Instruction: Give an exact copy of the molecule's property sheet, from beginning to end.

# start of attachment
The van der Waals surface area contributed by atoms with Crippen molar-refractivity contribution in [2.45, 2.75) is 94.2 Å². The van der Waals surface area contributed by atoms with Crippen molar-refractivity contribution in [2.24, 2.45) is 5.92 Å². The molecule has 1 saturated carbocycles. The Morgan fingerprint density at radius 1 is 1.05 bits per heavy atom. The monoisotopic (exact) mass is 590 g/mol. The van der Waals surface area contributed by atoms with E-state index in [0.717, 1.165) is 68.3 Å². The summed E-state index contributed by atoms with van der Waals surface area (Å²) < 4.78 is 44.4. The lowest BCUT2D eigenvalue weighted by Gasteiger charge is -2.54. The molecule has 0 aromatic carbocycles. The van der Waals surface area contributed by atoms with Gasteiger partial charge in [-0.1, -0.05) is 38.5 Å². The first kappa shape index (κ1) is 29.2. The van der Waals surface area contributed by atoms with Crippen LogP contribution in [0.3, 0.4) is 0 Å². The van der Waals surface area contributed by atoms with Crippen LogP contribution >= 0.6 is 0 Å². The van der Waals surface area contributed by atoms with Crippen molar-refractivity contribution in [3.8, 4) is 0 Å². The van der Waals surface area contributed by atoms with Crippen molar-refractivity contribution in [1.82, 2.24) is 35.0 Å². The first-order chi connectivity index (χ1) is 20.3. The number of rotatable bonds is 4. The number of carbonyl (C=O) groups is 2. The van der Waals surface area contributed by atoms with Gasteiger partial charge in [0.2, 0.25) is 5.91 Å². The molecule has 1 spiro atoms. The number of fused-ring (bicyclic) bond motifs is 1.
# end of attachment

The van der Waals surface area contributed by atoms with Crippen molar-refractivity contribution in [2.45, 2.75) is 94.2 Å². The van der Waals surface area contributed by atoms with Crippen molar-refractivity contribution in [2.24, 2.45) is 5.92 Å². The molecule has 1 saturated carbocycles. The Morgan fingerprint density at radius 1 is 1.05 bits per heavy atom. The monoisotopic (exact) mass is 590 g/mol. The van der Waals surface area contributed by atoms with E-state index in [0.717, 1.165) is 68.3 Å². The summed E-state index contributed by atoms with van der Waals surface area (Å²) < 4.78 is 44.4. The lowest BCUT2D eigenvalue weighted by Gasteiger charge is -2.54. The molecule has 0 aromatic carbocycles. The van der Waals surface area contributed by atoms with Gasteiger partial charge in [-0.1, -0.05) is 38.5 Å². The first kappa shape index (κ1) is 29.2. The van der Waals surface area contributed by atoms with Crippen LogP contribution in [0.3, 0.4) is 0 Å². The van der Waals surface area contributed by atoms with Crippen LogP contribution >= 0.6 is 0 Å². The van der Waals surface area contributed by atoms with Crippen molar-refractivity contribution in [3.8, 4) is 0 Å². The van der Waals surface area contributed by atoms with Crippen molar-refractivity contribution in [1.82, 2.24) is 35.0 Å². The first-order chi connectivity index (χ1) is 20.3. The number of rotatable bonds is 4. The number of carbonyl (C=O) groups is 2. The van der Waals surface area contributed by atoms with Gasteiger partial charge in [0.2, 0.25) is 5.91 Å². The molecule has 1 spiro atoms. The number of fused-ring (bicyclic) bond motifs is 1.